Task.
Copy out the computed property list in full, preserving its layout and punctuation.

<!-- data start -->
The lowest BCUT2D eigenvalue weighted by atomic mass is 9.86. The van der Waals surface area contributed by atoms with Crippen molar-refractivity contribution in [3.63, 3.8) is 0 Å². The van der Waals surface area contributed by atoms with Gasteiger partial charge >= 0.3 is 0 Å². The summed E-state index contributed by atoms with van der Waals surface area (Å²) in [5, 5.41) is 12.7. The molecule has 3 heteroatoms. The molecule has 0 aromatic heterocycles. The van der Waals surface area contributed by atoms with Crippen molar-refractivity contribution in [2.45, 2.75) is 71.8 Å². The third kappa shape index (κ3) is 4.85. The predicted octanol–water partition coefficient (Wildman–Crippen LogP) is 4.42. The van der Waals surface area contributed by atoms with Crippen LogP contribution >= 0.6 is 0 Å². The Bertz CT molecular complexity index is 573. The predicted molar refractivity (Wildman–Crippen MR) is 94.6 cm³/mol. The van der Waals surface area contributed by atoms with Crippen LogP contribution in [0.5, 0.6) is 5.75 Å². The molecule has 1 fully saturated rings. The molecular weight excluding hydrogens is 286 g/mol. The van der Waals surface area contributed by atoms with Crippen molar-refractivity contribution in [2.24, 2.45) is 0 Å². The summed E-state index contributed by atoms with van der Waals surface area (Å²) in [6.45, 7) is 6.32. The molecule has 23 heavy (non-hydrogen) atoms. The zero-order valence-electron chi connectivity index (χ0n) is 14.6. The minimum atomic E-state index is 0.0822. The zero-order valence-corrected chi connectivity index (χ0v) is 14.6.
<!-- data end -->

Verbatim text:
The lowest BCUT2D eigenvalue weighted by atomic mass is 9.86. The van der Waals surface area contributed by atoms with Crippen molar-refractivity contribution in [3.63, 3.8) is 0 Å². The van der Waals surface area contributed by atoms with Gasteiger partial charge >= 0.3 is 0 Å². The summed E-state index contributed by atoms with van der Waals surface area (Å²) in [5, 5.41) is 12.7. The molecule has 3 heteroatoms. The molecule has 0 aromatic heterocycles. The van der Waals surface area contributed by atoms with Crippen molar-refractivity contribution in [2.45, 2.75) is 71.8 Å². The third kappa shape index (κ3) is 4.85. The predicted octanol–water partition coefficient (Wildman–Crippen LogP) is 4.42. The van der Waals surface area contributed by atoms with Crippen LogP contribution >= 0.6 is 0 Å². The Bertz CT molecular complexity index is 573. The predicted molar refractivity (Wildman–Crippen MR) is 94.6 cm³/mol. The van der Waals surface area contributed by atoms with Crippen LogP contribution in [0.5, 0.6) is 5.75 Å². The molecule has 1 fully saturated rings. The molecular weight excluding hydrogens is 286 g/mol. The van der Waals surface area contributed by atoms with Crippen molar-refractivity contribution in [2.24, 2.45) is 0 Å². The summed E-state index contributed by atoms with van der Waals surface area (Å²) in [6.45, 7) is 6.32. The molecule has 23 heavy (non-hydrogen) atoms. The zero-order valence-electron chi connectivity index (χ0n) is 14.6. The minimum atomic E-state index is 0.0822. The zero-order valence-corrected chi connectivity index (χ0v) is 14.6.